The number of international transfers in the summer window declined for the first time in a decade this year but English clubs led the way with the amount spent and the number of deals completed.
Clubs from England signed 485 players while 524 were released, with Spain and Portugal second and third respectively in the list for both categories, an analysis of the transfer activity between June 1 and October 5 by world governing body FIFA has found.
A total of 1.251billion US dollars was spent by English clubs, which is more than Italy (543m US dollars) and Spain (486m US dollars) put together, who were second and third behind England.
It was Spanish teams who recuperated the most, however, with 672m US dollars going to clubs in Spain, which included a reported £45million English pounds being received by Atletico Madrid from Arsenal to sign midfielder Thomas Partey late on deadline-day.
With the coronavirus pandemic leading to concerns over finances for the future, the number of transfers and money spent overall did decline, the analysis reveals.
Last summer international transfers reached an all-time high of 9,087 but it dropped significantly this year to below the 2017 figure of 7,715.
Only 7,424 deals occurred between June 1 and October 5 and overall fees decreased by almost 25 per cent compared to the reporting period in 2019.
FIFA publishes its analysis of activity during the transfer window that closed on Monday in the International Transfer Market Snapshot June-October 2020 🔀⚽— FIFA Media (@fifamedia) October 9, 2020
Money spent on international transfers this summer reached 3.92billion US dollars, while each of the summer windows in 2017, 2018 and 2019 saw at least £5billion US dollars parted with.
Manchester United completed the deadline day signing of Edinson Cavani on a free from Paris St Germain and 53.2 per cent all of international transfers involved players out of contract, with only 14.7 per cent of players moving on permanent deals.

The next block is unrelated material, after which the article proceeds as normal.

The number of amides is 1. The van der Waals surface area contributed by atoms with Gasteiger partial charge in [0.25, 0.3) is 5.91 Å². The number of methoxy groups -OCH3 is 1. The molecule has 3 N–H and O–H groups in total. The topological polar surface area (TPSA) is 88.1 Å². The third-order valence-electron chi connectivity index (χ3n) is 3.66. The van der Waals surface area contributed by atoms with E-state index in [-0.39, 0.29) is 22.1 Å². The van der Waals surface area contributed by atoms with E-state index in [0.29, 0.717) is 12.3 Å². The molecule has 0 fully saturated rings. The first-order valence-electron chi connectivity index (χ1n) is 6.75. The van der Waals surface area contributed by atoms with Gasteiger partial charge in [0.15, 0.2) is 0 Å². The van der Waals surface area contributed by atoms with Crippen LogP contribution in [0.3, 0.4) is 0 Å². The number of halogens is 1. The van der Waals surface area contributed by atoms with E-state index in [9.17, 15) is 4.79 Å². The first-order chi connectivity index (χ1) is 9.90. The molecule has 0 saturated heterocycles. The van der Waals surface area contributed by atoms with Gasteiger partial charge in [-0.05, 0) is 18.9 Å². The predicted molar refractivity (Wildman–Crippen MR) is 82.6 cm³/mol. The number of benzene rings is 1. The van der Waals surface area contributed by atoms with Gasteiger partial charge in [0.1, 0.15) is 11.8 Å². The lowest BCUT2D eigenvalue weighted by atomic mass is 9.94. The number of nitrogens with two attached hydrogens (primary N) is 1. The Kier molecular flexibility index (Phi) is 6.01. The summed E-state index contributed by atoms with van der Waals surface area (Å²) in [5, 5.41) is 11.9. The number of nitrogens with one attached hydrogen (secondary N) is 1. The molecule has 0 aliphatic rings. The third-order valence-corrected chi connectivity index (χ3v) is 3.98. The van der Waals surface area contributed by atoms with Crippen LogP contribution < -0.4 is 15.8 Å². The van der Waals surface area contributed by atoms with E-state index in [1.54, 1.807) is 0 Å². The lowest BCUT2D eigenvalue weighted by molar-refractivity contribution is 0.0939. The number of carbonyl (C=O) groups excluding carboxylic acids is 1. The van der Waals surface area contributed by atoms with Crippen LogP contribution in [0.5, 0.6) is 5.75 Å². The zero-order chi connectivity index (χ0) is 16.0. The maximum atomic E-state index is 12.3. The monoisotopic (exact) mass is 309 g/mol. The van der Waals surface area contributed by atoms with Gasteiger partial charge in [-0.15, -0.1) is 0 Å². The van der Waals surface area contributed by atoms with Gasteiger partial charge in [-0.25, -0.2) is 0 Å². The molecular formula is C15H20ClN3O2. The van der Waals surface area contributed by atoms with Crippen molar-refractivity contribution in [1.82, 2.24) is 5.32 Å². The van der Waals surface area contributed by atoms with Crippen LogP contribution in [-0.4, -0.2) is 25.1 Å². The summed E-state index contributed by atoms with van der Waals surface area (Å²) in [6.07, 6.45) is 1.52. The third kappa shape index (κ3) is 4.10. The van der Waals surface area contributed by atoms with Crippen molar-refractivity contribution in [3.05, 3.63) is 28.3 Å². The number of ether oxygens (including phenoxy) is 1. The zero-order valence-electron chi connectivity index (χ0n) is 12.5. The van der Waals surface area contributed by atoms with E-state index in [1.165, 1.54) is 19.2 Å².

The most active age of players making switches to other clubs involved 18 to 23-year-olds, with 45.9 per cent of deals containing players of that age range, but when it came to spending money, the majority (47.2 per cent) was on the more established 24 to 29-year-olds.
FIFA’s International Transfer Market Snapshot June-October 2020 also focused on the women’s game.
While transfers of female professionals remain rare, the women’s game did not appear as badly affected by the Covid-19 pandemic as their male counterparts.
International transfers involving women footballers rose from 385 between June 1 and September 2 in 2019 to 522 this year – an increase of 35 per cent.
Spending of international transfer fees for female players totalled 821,800 US dollars in 2020 in comparison to 454,600 US dollars last year.
Chelsea Women contributed a large chunk of that this summer when they sealed the services of Pernille Harder from Wolfsburg for a reported world-record fee of £250,000.
Emilio García Silvero, FIFA’s Chief Legal and Compliance Officer, said: “For the first time in the last decade, the number of player transfers declined, while there was also a sharp decrease in the size of the transfer fees paid out by clubs (men’s football).
“Meanwhile, we are greatly encouraged that, despite the current circumstances, player transfers in women’s football globally slightly increased, both in terms of the number of transfers and fees paid.”
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